January 23, 2006 11:22 AM  
Blogger Ben Cloward said...

Dave, sounds very cool. Has your game been announced yet? Can you tell me what you're working on or is it still under wraps? What company do you work for?

The next major update of our tools at work will include a version of cube map lighting. Our programmers say that they'll try to do something similar to the hammer editor where you just place a bunch of points down in the level and it creates a cube map at each one and then the model uses the closest one for lighting - all automagically. I'm hoping it will be that easy! Creating these by hand is a lot of work - even with the ATi tool.

January 23, 2006 7:08 PM  
Anonymous dave said...

Well, I've only been working there a couple of months, and I know our publisher can be a bit, shall we say uptight... so I'm not sure how much I can say without breaking NDA.

But I think it's okay to mention I'm working on a golf game for the PC.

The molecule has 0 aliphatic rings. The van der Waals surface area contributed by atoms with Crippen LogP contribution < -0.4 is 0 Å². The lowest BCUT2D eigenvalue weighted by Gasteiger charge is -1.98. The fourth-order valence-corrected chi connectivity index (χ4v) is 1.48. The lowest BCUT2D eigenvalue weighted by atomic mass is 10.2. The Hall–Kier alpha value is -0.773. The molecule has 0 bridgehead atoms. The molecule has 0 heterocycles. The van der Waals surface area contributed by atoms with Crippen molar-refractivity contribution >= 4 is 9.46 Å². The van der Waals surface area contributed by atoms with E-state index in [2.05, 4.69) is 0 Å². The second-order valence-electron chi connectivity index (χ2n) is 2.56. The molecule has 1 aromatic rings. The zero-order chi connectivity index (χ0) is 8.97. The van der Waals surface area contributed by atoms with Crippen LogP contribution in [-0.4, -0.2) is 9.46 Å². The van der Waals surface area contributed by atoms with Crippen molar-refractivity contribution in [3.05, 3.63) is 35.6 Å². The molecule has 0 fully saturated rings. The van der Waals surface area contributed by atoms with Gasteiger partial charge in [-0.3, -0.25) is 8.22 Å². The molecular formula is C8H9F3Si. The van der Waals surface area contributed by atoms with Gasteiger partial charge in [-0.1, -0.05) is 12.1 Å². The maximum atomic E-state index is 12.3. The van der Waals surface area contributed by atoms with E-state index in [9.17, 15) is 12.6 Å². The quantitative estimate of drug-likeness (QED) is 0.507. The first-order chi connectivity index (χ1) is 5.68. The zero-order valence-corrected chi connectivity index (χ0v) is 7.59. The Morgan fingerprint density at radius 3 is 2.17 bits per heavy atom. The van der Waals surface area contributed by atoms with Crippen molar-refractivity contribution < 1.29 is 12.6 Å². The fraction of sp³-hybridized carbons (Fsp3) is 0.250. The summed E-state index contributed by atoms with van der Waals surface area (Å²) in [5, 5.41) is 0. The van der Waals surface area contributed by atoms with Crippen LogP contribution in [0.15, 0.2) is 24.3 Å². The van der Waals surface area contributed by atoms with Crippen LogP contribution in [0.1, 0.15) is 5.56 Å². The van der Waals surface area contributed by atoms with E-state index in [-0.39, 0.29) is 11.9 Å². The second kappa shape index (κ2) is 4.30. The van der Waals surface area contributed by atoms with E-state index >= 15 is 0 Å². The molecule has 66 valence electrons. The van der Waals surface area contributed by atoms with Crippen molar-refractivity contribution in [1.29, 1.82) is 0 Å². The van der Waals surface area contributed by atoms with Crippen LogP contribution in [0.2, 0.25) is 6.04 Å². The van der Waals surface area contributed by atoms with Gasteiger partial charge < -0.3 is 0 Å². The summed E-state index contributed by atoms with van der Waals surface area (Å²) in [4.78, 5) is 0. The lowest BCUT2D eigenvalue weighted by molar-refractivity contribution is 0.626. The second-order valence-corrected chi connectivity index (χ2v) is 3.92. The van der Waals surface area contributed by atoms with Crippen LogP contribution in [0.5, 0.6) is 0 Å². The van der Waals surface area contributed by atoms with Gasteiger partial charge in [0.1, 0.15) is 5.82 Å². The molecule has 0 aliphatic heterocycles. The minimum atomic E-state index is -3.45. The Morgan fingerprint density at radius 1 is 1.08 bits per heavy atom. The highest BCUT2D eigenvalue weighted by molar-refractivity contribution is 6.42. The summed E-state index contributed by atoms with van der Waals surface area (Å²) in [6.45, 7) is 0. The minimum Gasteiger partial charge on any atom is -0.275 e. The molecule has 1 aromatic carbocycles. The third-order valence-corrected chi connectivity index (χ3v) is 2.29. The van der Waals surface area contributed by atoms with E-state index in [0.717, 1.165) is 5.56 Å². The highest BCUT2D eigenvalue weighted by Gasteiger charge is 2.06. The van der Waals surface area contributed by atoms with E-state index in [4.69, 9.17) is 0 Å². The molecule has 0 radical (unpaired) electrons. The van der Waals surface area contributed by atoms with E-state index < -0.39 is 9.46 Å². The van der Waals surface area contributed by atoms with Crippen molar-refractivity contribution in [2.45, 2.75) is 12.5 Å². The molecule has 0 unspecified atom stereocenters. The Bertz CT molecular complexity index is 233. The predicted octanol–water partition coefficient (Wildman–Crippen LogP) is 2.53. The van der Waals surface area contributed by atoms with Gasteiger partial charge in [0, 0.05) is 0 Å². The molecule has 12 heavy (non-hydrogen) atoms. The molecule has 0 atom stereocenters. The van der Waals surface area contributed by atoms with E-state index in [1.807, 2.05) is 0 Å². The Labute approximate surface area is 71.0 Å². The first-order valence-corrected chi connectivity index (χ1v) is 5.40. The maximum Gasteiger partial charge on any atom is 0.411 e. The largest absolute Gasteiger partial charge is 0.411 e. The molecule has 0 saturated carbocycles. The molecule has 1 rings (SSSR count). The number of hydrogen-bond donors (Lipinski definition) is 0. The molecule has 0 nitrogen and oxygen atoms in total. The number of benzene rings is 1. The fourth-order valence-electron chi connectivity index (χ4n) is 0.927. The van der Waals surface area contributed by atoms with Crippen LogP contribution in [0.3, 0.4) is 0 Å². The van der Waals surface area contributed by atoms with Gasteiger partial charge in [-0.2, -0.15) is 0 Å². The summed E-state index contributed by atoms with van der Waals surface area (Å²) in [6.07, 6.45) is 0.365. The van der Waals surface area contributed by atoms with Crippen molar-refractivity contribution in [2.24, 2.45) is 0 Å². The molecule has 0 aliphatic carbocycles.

Of course the nice thing there is, it's all outdoors. We don't really have to setup points to render cube maps at, we just have a few cube maps we blend between depending on time of day.

The automatic cube rendering shouldn't be too difficult, just a specilized camera rig. We don't use anything like that for CubeMaps, but our engine has a similar thing for automatically rendering out front facing tree billboards, for the lowest LODs.

For my own stuff at home I was working on using Cubemaps w/ ambient occlusion as ambient fill light, and then having 1 key light. But after playing around with pure cube lighting, I might just use it only, and scrap the key light.

I'm currently working on a dynamic normal map shader which gives you a 2nd normal map that contains up to 4 overlays that can be blended into the base normal map. Here's an early test.

http://home.comcast.net/~dayveeman/DynamicNormalMapTest01.avi

The idea is to hook it up directly to bone rotations or morph targets, not sure how feasable that is in a game engine, but it's easy enough to wire up in 3DS Max.

I'm actually quite proud of how it's turning out, my solution for how to squeeze in the overlay alphas, and my technique to blend it in is pretty "out of the box" for me. They whole thing is still only a single pass in PS 2.0, and I only add in one extra map for the normal overlays.